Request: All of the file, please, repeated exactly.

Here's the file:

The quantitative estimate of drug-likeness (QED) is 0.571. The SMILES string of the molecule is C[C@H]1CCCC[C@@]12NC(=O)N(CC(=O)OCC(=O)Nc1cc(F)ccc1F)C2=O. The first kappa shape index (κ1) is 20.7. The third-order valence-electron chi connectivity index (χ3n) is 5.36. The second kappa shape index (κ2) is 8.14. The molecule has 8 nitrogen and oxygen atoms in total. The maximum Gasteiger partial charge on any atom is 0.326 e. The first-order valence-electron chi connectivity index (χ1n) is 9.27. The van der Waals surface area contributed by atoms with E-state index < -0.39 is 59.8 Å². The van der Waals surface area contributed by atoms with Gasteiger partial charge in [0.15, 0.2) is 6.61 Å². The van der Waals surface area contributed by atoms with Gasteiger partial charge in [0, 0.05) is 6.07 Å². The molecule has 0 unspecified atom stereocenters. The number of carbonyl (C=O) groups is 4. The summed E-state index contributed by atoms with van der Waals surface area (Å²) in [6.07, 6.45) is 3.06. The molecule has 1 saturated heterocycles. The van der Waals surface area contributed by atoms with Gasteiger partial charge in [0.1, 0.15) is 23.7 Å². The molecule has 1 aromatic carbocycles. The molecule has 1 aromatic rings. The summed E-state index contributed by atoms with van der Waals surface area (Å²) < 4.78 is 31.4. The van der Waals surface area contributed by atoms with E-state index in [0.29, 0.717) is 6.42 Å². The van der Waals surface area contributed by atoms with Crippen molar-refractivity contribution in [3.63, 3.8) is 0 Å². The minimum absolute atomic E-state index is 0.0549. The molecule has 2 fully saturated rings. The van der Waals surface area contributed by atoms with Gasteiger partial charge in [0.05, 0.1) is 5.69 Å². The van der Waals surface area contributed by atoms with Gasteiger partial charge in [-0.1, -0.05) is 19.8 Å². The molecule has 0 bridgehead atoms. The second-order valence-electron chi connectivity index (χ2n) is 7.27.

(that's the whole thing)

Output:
The quantitative estimate of drug-likeness (QED) is 0.571. The SMILES string of the molecule is C[C@H]1CCCC[C@@]12NC(=O)N(CC(=O)OCC(=O)Nc1cc(F)ccc1F)C2=O. The first kappa shape index (κ1) is 20.7. The third-order valence-electron chi connectivity index (χ3n) is 5.36. The second kappa shape index (κ2) is 8.14. The molecule has 8 nitrogen and oxygen atoms in total. The maximum Gasteiger partial charge on any atom is 0.326 e. The first-order valence-electron chi connectivity index (χ1n) is 9.27. The van der Waals surface area contributed by atoms with E-state index < -0.39 is 59.8 Å². The van der Waals surface area contributed by atoms with Gasteiger partial charge in [0.15, 0.2) is 6.61 Å². The van der Waals surface area contributed by atoms with Gasteiger partial charge in [0, 0.05) is 6.07 Å². The molecule has 0 unspecified atom stereocenters. The number of carbonyl (C=O) groups is 4. The summed E-state index contributed by atoms with van der Waals surface area (Å²) in [6.07, 6.45) is 3.06. The molecule has 1 saturated heterocycles. The van der Waals surface area contributed by atoms with Gasteiger partial charge in [0.1, 0.15) is 23.7 Å². The molecule has 1 aromatic carbocycles. The molecule has 1 aromatic rings. The summed E-state index contributed by atoms with van der Waals surface area (Å²) < 4.78 is 31.4. The van der Waals surface area contributed by atoms with E-state index in [0.29, 0.717) is 6.42 Å². The van der Waals surface area contributed by atoms with Crippen molar-refractivity contribution in [3.63, 3.8) is 0 Å². The minimum absolute atomic E-state index is 0.0549. The molecule has 2 fully saturated rings. The van der Waals surface area contributed by atoms with Gasteiger partial charge in [0.05, 0.1) is 5.69 Å². The van der Waals surface area contributed by atoms with Gasteiger partial charge in [-0.1, -0.05) is 19.8 Å². The molecule has 0 bridgehead atoms. The second-order valence-electron chi connectivity index (χ2n) is 7.27.